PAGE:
June 2, 2011 | City College
Issues Raised by CCNY’s Tarek Saadawi Addressed in Conference June 8-9 and New Book Available Through Strategic Studies Institute
- Professor of Electrical Engineering Tarek Saadawi
A cyber attack earlier this year on an Iranian nuclear facility may have set back Iran’s alleged plan to build an atom bomb. However, the target of that incident, the plant’s control and monitoring systems, has implications for a wide range of strategic infrastructure, according to cyber security expert Dr. Tarek Saadawi, director, Center for Information Networking, and professor of electrical engineering in the Grove School of Engineering at The City College of New York.
“Cyber attacks on SCADA (supervisory control and data acquisition) systems, which monitor and control industrial, infrastructure, or facility-based processes, have become a big area of concern,” said Professor Saadawi, co-organizer of the Cyber Infrastructure Protection 2011 Conference (CIP11), June 8 – 9 at CCNY, and co-editor of a new book on the topic. “These attacks can disable any kind of large plant, including power grids, water supplies, air traffic control networks and railroads.”
CIP11 is a two-day cyber security strategy and policy conference that brings together government, business, and academic leaders. Its objective is to assess the vulnerability of our cyber infrastructure and provide strategic policy directions for the protection of such infrastructure.
Even as government and business spend billions attempting to secure sophisticated network and computer systems, cyber attackers are able to introduce new viruses, worms and bots that can defeat many of these efforts. “A cyber attack on our energy grid could cut off service to large areas of the country,” Professor Saadawi warned. Government, business and academia must therefore work together to understand the threat and develop various modes of fighting cyber attacks.”
In addition, they need to establish and enhance a framework for deep analysis of this multidimensional issue, he said. The conference will focus on strategic and policy directions and how these policy directions should cope with the fast-paced technological evolution. Topics to be addressed include:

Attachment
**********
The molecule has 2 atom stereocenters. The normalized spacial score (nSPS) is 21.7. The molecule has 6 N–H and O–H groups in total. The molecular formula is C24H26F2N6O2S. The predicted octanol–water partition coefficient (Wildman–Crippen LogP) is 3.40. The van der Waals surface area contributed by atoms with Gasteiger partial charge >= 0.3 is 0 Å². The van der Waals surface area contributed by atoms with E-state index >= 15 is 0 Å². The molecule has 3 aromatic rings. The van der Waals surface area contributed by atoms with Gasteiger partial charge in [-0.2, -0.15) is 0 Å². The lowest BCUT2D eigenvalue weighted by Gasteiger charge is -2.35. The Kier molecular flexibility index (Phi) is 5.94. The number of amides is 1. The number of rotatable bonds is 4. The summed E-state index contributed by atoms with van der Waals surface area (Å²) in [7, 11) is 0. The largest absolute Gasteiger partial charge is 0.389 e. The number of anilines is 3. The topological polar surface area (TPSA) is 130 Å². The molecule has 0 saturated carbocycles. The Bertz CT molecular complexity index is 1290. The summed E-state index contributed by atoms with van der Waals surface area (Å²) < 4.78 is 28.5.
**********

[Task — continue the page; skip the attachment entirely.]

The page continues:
• How vulnerable is the nation’s critical infrastructure to cyber attack, including our financial systems and logistical systems?
• How should national defense against cyber attacks be organized?
• What legal impediments impact efforts to defend the nation against cyber attacks, especially in the realm of preventive, preemptive, and retaliatory actions?
Thomas G.A. Brown, assistant U.S. attorney, Southern District of New York, will deliver the conference keynote address 9 a.m. Wednesday, June 8. His topic will be “Cyber Crime: A Prosecutor’s View.” Dr Stuart Starr of National Defense University will deliver luncheon keynote address at 1:30 p.m. that day, and Dr Krishan Sabanani, vice president of network research at Bell Labs will deliver the keynote address 9 a.m. Thursday, June 9. Other speakers are:
• Dr. Thomas J. Holt, Michigan State University.
• Dr. Rob D’Ovidio, Drexel University.
• Irv Schlanger, Drexel University.
• Dr Rajesh Talpade, NIKSUN.
• Dr. Max Kigler, Honeynet Project.
• Dr. Michael Losavio, University of Louisville.
• Dr Abharjit Ghosh, Telcordia
• Dr. Melissa Dark, Purdue University.
• Joshua Gruenspecht, Center for Democracy & Technology.
• Dr. Adam M. Bossler, Georgia Southern University.
• Dr. George W. Burruss, Southern Illinois University.
• Thomas M. Overman, Boeing Energy Cyber Security.
• Walter Sikora, Industrial Defender Inc.
The conference is presented by the Center for Information Networking and Telecommunications and Colin Powell Center for Policy Studies at City College and the U.S. Army War College’s Strategic Studies Institute (SSI). Conference co-sponsors are the IEEE New York Section and the New York Chapter of the IEEE Computer Society.
Additional information about the conference and register to attend or view via webcast can be found at http://www.ccny.cuny.edu/cip.
Professor Saadawi and his fellow co-organizer, Col. Louis Jordan of the Army War College, also served as co-editors of “Cyber Infrastructure Protection.” This new book, free from the Strategic Studies Institute, provides an integrated view and a comprehensive framework of the various issues relating to cyber infrastructure protection.
The book is divided into three main parts. Part I deals with strategy and policy issues related to cyber security. It provides a theory of cyber power, a discussion of Internet survivability as well as large-scale data breaches and the role of cyber power in humanitarian assistance.
Part II covers social and legal aspects of cyber infrastructure protection and it provides discussions concerning the attack dynamics of politically and religiously motivated hackers. Part III discusses the technical aspects of cyber infrastructure protection including the resilience of data centers, intrusion detection, and a strong focus on IP-networks.
The book can be ordered online from the Strategic Studies Institute at http://www.strategicstudiesinstitute.army.mil/pubs/display.cfm?PubID=1067
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